The Other Side of the Coin:
In fairness to IRB / World Rugby, they have come a long way since they were formed. As at today, we have seen the game grow to 102 full members and 18 affiliate members across the globe. They have put in place the 4 levels highlighted above to develop the newer countries.
To paraphrase IRB / World Rugby Chairman, Bernard Lapasset who highlighted the following at the opening of this year’s IRB Rugby ConfEx;
“We have seen a hugely successful Woman’s Rugby World Cup, Junior World Cup, and Olympic 7s event that showcased the quality and excitement of the Women’s Game and has inspired future generations of players. Rugby World Cup 2015 in England is on track to be the biggest and the best Rugby World Cup to date. I am sure it will be an exceptional record-breaking celebration of Rugby that provides the platform to grow participation and audiences worldwide. Japan 2019 is progressing well and on track to deliver a strong IMPACT legacy for the development of Rugby in Asia, years before the event kicks off. Our road to Rio is now well under way; a glorious summer delivered a record Commonwealth Games Rugby Sevens competition and our return to the Olympic stage at the Nanjing 2014 Youth Olympic”
They IRB have funded millions in development in recent years to assist countries such as Georgia, Canada, USA, Japan, Romania, Fiji, Samoa & Tonga. They have assisted Argentina with additional funds so they can retain their Tier 1 status and much more.
There is a greater emphasis on anti-doping and especially on the serious issue of concussion and other related medical areas to enhance knowledge, understanding and best practice.
Have I been unfair to the IRB as it today re-brands itself into World Rugby? I don’t believe so. I feel whilst they have come a long way, there are structures which either aren’t in place or if they are, they don’t appear to be working to create standardisation, equality and the correct model for the developing nations to both understand or adhere to.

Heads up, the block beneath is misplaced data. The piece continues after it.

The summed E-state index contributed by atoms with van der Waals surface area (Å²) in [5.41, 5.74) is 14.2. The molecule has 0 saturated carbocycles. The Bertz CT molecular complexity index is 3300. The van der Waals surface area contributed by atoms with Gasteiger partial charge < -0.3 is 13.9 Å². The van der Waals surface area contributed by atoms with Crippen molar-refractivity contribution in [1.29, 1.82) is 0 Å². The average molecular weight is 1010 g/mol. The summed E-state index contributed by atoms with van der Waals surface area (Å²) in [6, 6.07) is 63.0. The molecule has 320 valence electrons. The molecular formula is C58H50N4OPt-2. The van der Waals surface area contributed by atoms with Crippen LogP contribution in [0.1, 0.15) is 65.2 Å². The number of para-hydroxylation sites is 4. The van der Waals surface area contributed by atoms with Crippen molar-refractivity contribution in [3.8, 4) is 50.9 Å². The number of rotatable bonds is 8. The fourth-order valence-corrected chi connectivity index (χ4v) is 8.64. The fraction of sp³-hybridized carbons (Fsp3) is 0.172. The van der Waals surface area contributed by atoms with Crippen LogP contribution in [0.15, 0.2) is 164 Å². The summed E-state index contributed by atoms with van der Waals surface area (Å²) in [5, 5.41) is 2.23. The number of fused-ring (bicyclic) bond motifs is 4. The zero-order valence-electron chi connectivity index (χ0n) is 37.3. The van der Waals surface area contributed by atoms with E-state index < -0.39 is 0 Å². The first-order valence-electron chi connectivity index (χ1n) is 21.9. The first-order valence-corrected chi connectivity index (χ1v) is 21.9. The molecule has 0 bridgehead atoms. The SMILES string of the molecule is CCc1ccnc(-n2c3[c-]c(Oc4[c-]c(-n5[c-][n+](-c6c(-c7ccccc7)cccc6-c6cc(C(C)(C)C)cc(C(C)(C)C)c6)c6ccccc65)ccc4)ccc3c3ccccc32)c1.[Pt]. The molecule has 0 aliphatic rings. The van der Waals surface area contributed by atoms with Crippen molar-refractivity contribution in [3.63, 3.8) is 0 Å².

If these developing nations see Clubs, Regions, Provinces and Leagues do their own thing, setting their own rules and agendas, and all that within the confines of just a single National Union, what message is that sending out?
It’s about having the correct systems and processes in place across the board and whilst rugby is now a business and requires money to fund it, without standardisation and the policing of regulations to create an equal playing field, the developing nations will never get to where they can one day aspire to reach.
@bigjoeshep is the Owner and Head of Information & Knowledge Management atDigital Knowledge Zone. An avid Leinster & Ireland Rugby fan, he came to rugby at the late age of 24, was a tight head prop, had at least 2 good runs in every game and retired at only 36 after 3 operations on his legs and now forms the 4th "virtual" person in a front row each time his beloved teams are playing (much to the annoyance of his suffering girlfriend who has to put up with being "embraced" by the Big Fella at each scrum!!!)